National TreasureLeather Pendants

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  • 牛皮華鬘 附 残欠 一括
  • 13 ornaments and fragments
  • Leather with pigments Cut gold leaf (kirikane)
  • Heian period/11th century
  • Nara National Museum
  • 751(工154)

  Buddhist pendants (keman), such as these, are thought to have their origins in the fresh flowers that were offered to nobles in ancient India. They were later adopted by Buddhism and used as decorations of the august splendor (shōgongu) that hung on the horizontal beam (nageshi) of temple halls. In Japan, ornaments made of leather, metal, wood, precious stone, silk, and other materials (kemanshiro) were used as substitutes for fresh floral garlands. There are many examples of such objects in wide, round fan-shaped forms.
  These pendants, made of leather, originally belonged to Tōji (Kyōō-gokokuji) Temple in Kyōto. Today, thirteen ornaments remain, all of them fashioned in openwork leather, which were lacquered, primed with white, and then decorated with polychrome patterns. The thirteen can be roughly divided into two types based on their motifs. One type has two Kalavinkas (paradisiacal birds with human heads) facing each other on a ground of composite Buddhist floral motifs (hōsōge mon), made to look like real flowers. The center shows a tied string (agemaki) reminiscent of that which would have bound together fresh flowers. The Kalavinkas hold floral baskets (keko) containing blossoms to scatter on the buddhas and bodhisattvas in praise (sange). In the other type, the tied string is placed at the center with composite Buddhist floral scrolls (hōsōge karakusa mon) covering the entire surface.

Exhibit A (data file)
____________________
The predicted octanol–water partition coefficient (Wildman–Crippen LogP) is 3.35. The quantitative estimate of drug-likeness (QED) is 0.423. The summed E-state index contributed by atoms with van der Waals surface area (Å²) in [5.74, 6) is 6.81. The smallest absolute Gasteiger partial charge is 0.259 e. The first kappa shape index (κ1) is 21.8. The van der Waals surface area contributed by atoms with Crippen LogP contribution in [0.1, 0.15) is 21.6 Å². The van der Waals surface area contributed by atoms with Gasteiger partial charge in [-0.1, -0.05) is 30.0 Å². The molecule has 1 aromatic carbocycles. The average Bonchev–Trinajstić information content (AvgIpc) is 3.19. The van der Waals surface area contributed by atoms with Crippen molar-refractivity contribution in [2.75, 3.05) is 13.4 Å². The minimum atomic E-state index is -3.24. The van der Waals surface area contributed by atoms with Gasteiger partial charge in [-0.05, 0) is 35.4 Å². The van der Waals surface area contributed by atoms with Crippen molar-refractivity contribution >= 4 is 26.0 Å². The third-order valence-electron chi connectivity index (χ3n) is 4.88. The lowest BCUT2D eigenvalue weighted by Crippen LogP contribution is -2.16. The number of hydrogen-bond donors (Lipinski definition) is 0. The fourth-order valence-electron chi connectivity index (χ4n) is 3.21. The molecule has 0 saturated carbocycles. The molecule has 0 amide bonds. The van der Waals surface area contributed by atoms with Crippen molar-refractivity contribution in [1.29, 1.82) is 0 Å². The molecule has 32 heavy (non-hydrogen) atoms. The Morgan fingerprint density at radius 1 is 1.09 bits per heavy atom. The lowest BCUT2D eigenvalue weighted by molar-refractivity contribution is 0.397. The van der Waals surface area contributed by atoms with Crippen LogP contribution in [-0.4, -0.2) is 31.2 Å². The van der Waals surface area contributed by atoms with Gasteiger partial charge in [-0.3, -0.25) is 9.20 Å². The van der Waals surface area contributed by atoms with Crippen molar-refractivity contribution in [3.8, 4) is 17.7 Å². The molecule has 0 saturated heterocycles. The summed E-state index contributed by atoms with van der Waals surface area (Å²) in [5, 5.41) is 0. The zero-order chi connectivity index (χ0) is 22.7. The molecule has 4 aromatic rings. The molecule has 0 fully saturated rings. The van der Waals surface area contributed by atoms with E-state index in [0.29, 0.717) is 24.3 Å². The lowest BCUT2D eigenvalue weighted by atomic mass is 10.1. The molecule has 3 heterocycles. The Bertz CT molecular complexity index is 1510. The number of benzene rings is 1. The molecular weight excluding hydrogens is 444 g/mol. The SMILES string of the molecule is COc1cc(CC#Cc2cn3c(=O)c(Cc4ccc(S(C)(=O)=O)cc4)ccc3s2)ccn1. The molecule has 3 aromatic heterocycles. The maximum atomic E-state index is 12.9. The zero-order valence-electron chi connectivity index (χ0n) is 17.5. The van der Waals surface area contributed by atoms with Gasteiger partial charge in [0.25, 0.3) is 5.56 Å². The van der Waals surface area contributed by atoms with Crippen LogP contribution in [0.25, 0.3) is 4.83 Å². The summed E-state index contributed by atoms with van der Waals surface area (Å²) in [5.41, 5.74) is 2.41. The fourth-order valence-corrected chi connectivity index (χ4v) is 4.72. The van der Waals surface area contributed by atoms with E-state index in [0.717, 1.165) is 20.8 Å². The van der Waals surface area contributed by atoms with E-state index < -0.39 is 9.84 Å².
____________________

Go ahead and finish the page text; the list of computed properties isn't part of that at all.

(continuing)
The thirteen pieces exhibit individual differences in style. Since there are at least three or four distinguishable styles in both pendant types, it is difficult to believe that these ornaments originally formed one set. The superior stylistic treatment exhibited in Leather Pendant numbers 7 (登 to) and 8 (知 chi), seen in the use of the red lines on the bodies of the Kalavinka and the delicate cut gold leaf (kirikane) on the robes, reflects traditional techniques of Buddhist painting of the Heian period (794–1185). On the ornaments with only composite Buddhist floral scrolls, rainbow coloring called ungen zaishiki (in which several shades of similar hue are closely brushed together) and delicate patterns of kirikane were applied.
  The iconography of two Kalavinkas facing each other on a ground of composite Buddhist floral motifs can also be found on the gilt bronze openwork pendants of Chūsonji Temple in Iwate Prefecture, which are presumed to date from the first half of the twelfth century. The resplendent examples in the Nara National Museum are thought to have preceded the Chūsonji pieces. Although there is no record as to the hall in which the former pendants were used, they are believed to have been produced sometime in the eleventh century.